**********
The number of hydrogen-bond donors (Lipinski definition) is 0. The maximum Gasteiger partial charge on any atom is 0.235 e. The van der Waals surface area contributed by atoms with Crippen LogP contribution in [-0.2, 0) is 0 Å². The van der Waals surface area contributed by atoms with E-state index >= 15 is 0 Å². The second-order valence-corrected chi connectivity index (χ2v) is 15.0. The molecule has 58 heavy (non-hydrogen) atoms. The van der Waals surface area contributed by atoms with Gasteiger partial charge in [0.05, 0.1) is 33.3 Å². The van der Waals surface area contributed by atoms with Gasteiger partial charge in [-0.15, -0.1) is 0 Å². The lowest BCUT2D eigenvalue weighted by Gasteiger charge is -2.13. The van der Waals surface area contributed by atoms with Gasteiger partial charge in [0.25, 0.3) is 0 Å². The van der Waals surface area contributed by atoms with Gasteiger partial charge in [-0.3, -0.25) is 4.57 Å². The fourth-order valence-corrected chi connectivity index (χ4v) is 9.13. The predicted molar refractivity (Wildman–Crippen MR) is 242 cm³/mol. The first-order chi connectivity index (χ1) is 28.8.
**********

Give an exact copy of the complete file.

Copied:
The number of hydrogen-bond donors (Lipinski definition) is 0. The maximum Gasteiger partial charge on any atom is 0.235 e. The van der Waals surface area contributed by atoms with Crippen LogP contribution in [-0.2, 0) is 0 Å². The van der Waals surface area contributed by atoms with E-state index >= 15 is 0 Å². The second-order valence-corrected chi connectivity index (χ2v) is 15.0. The molecule has 58 heavy (non-hydrogen) atoms. The van der Waals surface area contributed by atoms with Gasteiger partial charge in [0.05, 0.1) is 33.3 Å². The van der Waals surface area contributed by atoms with Gasteiger partial charge in [-0.15, -0.1) is 0 Å². The lowest BCUT2D eigenvalue weighted by Gasteiger charge is -2.13. The van der Waals surface area contributed by atoms with Gasteiger partial charge in [0.25, 0.3) is 0 Å². The van der Waals surface area contributed by atoms with Gasteiger partial charge in [-0.3, -0.25) is 4.57 Å². The fourth-order valence-corrected chi connectivity index (χ4v) is 9.13. The predicted molar refractivity (Wildman–Crippen MR) is 242 cm³/mol. The first-order chi connectivity index (χ1) is 28.8.